It wasn't your responsibility to rescue him, that leads to co-dependency, if you had stayed with him it would've made your relationship even more unhealthy, it was up to him to man up and have some balls to get over you, his mistakes are his and only his, sounds like he was very immature and still is if he is hinting that it was your fault he contracted HIV.

    Be brave Soulasphyx, you are a good person, and don't let anybody make you think different.

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    Feb 21, 2010 9:07 PM GMT
    EasilyDistracted saidMy choices are mine.
    Your choices are yours.
    His choices are his.

    He isn't the only person life has handed a bag of shit to. We all get it at some time but when that happens you don't try to make someone else carry it.

    This sad story deals with HIV, due to allegedly reckless actions following the breakup. The OP doesn't say if this guy specifically made that connection between the two, but it's certainly implied.

    But the story just might as well have been about his becoming an alcoholic (the classic for straight guys who can't win a girl, or then lose her), or he took up drugs, or resumed smoking after quitting. All kinds of self-destructive behavior, you name it.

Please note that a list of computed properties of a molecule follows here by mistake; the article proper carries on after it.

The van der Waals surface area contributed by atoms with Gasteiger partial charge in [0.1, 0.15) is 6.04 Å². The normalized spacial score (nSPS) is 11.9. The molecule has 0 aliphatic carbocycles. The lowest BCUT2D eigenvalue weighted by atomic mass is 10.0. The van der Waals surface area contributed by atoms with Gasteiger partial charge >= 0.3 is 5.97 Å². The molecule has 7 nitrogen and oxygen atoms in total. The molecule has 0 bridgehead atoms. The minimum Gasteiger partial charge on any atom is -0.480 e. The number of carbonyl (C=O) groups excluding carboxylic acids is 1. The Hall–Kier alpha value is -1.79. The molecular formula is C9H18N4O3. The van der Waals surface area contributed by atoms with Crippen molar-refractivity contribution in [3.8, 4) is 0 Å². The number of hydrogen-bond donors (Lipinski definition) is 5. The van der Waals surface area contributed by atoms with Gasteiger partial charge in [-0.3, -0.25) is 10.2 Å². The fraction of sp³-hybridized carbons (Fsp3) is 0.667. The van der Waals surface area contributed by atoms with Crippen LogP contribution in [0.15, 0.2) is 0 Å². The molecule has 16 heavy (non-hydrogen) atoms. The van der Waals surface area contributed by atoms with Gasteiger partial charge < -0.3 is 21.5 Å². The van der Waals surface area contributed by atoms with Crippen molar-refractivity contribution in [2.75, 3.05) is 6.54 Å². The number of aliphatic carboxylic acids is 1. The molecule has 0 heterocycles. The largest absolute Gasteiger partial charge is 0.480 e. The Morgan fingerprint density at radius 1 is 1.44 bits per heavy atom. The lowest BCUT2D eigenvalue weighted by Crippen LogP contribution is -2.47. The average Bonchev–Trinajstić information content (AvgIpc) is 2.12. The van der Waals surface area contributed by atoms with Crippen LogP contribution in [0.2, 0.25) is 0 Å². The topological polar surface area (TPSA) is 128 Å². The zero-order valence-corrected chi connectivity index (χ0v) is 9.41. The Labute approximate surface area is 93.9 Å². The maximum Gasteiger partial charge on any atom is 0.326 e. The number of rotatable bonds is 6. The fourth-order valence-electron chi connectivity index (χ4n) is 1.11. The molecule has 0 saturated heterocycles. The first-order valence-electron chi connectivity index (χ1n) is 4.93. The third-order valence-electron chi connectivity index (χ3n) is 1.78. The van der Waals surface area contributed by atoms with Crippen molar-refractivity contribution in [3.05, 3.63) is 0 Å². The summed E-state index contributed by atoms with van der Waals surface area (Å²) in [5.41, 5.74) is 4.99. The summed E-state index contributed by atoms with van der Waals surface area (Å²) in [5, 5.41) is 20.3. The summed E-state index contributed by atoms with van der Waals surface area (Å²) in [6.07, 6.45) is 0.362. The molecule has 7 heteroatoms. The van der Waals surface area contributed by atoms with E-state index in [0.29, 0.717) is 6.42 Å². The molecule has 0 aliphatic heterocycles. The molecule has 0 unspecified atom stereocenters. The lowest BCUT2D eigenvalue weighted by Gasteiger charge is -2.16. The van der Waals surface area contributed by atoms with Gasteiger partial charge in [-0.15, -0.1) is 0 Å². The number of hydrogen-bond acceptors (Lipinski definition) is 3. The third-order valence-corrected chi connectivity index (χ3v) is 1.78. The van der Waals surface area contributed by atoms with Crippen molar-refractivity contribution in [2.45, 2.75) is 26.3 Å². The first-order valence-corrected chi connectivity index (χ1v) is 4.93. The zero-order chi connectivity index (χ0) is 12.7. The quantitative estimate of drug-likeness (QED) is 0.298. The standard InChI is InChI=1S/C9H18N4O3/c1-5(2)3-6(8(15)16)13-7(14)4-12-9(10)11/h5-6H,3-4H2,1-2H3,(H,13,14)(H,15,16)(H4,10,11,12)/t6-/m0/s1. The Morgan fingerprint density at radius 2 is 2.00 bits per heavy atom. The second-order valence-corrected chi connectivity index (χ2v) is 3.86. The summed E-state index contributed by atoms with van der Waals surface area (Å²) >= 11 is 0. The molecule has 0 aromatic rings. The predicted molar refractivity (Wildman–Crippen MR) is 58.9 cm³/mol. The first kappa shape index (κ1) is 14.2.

If a guy can't handle disappointment & rejection well, that's his problem, quite frankly. Putting a guilt trip on others just reinforces why the OP's original decision to reject his overtures was a good one.

    And has he told the OP the whole story? Was their failed relationship the only reason he made some bad decisions? Maybe others rejected him, too, for their own good reasons, maybe he had other disappointments and let-downs in his life, as well.

    I wouldn't automatically shoulder the whole burden for him. The OP may have been only one small cog in the machinery that broke down on him.
  • BarettaB80

    Posts: 141

    Feb 21, 2010 9:07 PM GMT